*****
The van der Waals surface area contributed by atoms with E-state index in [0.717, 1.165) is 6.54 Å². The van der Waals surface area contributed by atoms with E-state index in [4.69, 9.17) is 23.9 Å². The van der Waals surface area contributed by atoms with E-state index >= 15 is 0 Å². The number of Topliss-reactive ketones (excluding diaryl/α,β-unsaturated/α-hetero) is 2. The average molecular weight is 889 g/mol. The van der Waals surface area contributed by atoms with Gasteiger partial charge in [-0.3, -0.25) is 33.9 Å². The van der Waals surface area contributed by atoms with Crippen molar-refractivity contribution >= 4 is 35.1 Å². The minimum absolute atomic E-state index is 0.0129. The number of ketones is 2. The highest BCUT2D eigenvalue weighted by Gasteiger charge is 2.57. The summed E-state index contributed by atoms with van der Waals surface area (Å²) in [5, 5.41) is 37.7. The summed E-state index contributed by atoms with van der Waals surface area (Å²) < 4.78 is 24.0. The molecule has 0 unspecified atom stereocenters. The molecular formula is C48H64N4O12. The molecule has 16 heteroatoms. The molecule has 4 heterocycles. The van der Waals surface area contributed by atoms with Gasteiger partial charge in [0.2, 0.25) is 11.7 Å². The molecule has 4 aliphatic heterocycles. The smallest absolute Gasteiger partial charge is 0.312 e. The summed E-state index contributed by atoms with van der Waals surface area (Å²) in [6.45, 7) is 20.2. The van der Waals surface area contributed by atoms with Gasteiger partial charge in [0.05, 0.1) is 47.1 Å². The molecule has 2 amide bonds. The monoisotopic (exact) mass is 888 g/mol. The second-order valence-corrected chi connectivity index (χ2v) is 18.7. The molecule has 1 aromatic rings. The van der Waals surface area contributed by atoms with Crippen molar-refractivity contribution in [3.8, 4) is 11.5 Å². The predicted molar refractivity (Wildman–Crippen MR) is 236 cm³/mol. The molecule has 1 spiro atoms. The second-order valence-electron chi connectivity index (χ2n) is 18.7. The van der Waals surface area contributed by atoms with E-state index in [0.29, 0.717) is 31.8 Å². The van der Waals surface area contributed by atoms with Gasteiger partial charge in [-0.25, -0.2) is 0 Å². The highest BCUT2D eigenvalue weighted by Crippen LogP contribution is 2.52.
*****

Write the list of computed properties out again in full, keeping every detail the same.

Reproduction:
The van der Waals surface area contributed by atoms with E-state index in [0.717, 1.165) is 6.54 Å². The van der Waals surface area contributed by atoms with E-state index in [4.69, 9.17) is 23.9 Å². The van der Waals surface area contributed by atoms with E-state index >= 15 is 0 Å². The number of Topliss-reactive ketones (excluding diaryl/α,β-unsaturated/α-hetero) is 2. The average molecular weight is 889 g/mol. The van der Waals surface area contributed by atoms with Gasteiger partial charge in [-0.3, -0.25) is 33.9 Å². The van der Waals surface area contributed by atoms with Crippen molar-refractivity contribution >= 4 is 35.1 Å². The minimum absolute atomic E-state index is 0.0129. The number of ketones is 2. The highest BCUT2D eigenvalue weighted by Gasteiger charge is 2.57. The summed E-state index contributed by atoms with van der Waals surface area (Å²) in [5, 5.41) is 37.7. The summed E-state index contributed by atoms with van der Waals surface area (Å²) < 4.78 is 24.0. The molecule has 0 unspecified atom stereocenters. The molecular formula is C48H64N4O12. The molecule has 16 heteroatoms. The molecule has 4 heterocycles. The van der Waals surface area contributed by atoms with Gasteiger partial charge in [0.2, 0.25) is 11.7 Å². The molecule has 4 aliphatic heterocycles. The smallest absolute Gasteiger partial charge is 0.312 e. The summed E-state index contributed by atoms with van der Waals surface area (Å²) in [6.45, 7) is 20.2. The van der Waals surface area contributed by atoms with Gasteiger partial charge in [0.05, 0.1) is 47.1 Å². The molecule has 2 amide bonds. The monoisotopic (exact) mass is 888 g/mol. The second-order valence-corrected chi connectivity index (χ2v) is 18.7. The molecule has 1 aromatic rings. The van der Waals surface area contributed by atoms with Crippen molar-refractivity contribution in [3.8, 4) is 11.5 Å². The predicted molar refractivity (Wildman–Crippen MR) is 236 cm³/mol. The molecule has 1 spiro atoms. The second-order valence-electron chi connectivity index (χ2n) is 18.7. The van der Waals surface area contributed by atoms with E-state index in [0.29, 0.717) is 31.8 Å². The van der Waals surface area contributed by atoms with Gasteiger partial charge in [-0.25, -0.2) is 0 Å². The highest BCUT2D eigenvalue weighted by Crippen LogP contribution is 2.52.